An ‘I’ in tennis, but no ‘I’ in team

Photo by Kristian Carreon, Staff Photographer

Photo by Kristian Carreon, Staff Photographer

by Patrick Carr

On Tuesday before practice at the Aztec Tennis Center, freshman Olivia Larsson was enjoying carrots, freshman Kennedy Davis gave junior Hailey Johnson a coffee mug with Ron Burgundy’s face on it, and head coach Peter Mattera was grinning.

Mattera loves what he does and is in his 20th season coaching women’s tennis at San Diego State. He said success comes from how the team bonds, and if this year’s team is any indication of things to come, then it could really be something great.

On the court, the Aztecs are led by their lone senior and captain, Laura Antonaña Iriarte, who hails from Spain.

As the only senior, she feels a little bit of responsibility and said she wants to “set the bar so they hopefully follow that.”

She isn’t the type of captain who gives orders, but at practice it would have been apparent to a random person that she is the captain. During warmup drills, coach Mattera used Iriarte’s swing as an example of what everyone should be trying to do.

Seven different countries are represented on the women’s tennis roster of eight players and they are “super close,” Davis said. Davis is from Archbishop Mitty High School in San Jose.

Everyone I talked to had similar answers, such as, “We are very close” or “We spend a lot of time together.” Iriarte even told me a story of how a few of the European players got together in Europe for New Year’s Eve.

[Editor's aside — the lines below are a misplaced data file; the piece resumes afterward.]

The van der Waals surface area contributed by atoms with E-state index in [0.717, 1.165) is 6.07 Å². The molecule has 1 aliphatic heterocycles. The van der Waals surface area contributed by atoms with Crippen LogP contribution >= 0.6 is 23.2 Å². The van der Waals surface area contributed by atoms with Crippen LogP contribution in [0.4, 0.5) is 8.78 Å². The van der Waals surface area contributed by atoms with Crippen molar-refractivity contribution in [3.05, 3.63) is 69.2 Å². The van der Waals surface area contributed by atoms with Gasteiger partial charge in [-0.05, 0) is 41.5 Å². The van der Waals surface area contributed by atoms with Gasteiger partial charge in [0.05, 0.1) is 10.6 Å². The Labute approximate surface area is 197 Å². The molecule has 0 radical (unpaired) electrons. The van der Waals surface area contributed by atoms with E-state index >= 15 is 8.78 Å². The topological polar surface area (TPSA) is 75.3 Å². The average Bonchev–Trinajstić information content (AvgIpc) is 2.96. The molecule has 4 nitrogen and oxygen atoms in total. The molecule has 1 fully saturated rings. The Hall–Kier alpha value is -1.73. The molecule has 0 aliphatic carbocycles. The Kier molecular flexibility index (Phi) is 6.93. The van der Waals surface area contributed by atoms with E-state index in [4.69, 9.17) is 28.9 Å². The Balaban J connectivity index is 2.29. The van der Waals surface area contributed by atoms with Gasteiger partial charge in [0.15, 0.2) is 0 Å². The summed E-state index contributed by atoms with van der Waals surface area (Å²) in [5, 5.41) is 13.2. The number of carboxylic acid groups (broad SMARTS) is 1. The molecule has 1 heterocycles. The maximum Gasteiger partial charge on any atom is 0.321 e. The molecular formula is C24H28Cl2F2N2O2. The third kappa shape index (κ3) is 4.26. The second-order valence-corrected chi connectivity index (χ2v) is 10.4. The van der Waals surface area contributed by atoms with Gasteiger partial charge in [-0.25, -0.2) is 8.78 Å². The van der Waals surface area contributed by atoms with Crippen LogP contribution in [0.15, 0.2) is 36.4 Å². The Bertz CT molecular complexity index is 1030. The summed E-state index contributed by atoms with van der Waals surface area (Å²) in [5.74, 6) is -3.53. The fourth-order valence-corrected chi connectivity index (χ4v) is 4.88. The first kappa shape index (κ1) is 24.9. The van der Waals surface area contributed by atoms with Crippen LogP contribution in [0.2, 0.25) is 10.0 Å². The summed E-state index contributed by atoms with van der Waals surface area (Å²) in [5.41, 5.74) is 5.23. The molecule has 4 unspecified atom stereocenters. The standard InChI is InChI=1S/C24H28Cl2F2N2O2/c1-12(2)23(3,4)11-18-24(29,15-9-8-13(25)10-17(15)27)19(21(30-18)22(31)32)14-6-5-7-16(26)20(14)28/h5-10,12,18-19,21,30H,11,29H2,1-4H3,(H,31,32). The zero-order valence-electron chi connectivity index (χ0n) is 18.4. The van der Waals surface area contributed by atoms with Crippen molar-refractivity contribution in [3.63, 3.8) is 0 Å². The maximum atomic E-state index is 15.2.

During practice, Iriarte’s hitting partner was Dora Somoracz, a sophomore from Hungary. Sophomore Tami Nguyen was born in the U.S. and moved to the Philippines before coming back to America.

Junior Kristin Buth is from Germany and Iriarte’s doubles partner this season. Sophomore Isabelle Hoorn, from the Netherlands, went 18-8 in doubles last season.

Mattera said the players all have their own unique stories of how they ended up at SDSU, and there isn’t necessarily a by-the-book recruiting process. They all might come from different places, but Mattera is the reason they can shatter the commonly-held stereotype of tennis being an individual sport. Johnson said Mattera was “99 percent of the reason” why she transferred to SDSU.

Former Aztec Alicia Aguilar played four seasons under Mattera, and described him as being “kind of like a father to us.” She also said the teams she played on were also a close group like the one this season, and credits the fatherly influence paired up with assistant coach Lindsey Gamp, who also played under Mattera from 2000-03 and was a four-year letterwinner. Aguilar said the two of them are a huge factor in getting the team to be close, and that they’re very good together.

Aside from the team being a tight-knit group, there are a couple things that stand in the way of an 11th conference title for Mattera. The first, he said, will be to stay injury-free. With eight players on the roster, there’s not much room for injury. Another issue may be a new experimental match format being used by the Intercollegiate Tennis Association. Essentially, the new format makes matches shorter, something Hailey Johnson called “uncomfortable.” But she, Iriarte and Gamp all agreed that mental toughness would play a huge part.

Mattera said many of the teams in the Mountain West Conference have new players, but San Jose State Unversity, Fresno State Unversity, University of Nevada, Reno, and University Nevada, Las Vegas would be tough this year. As he put them, “the usual suspects.”

That being said, Mattera is very hopeful and has high expectations for the team this season, a team that plays two-thirds of their remaining matches at home, and also went undefeated in conference play last season. This season should provide plenty of opportunities for the Aztec faithful to see just exactly how the women’s tennis team is indeed a team.

 Photo by Kristian Carreon, Staff Photographer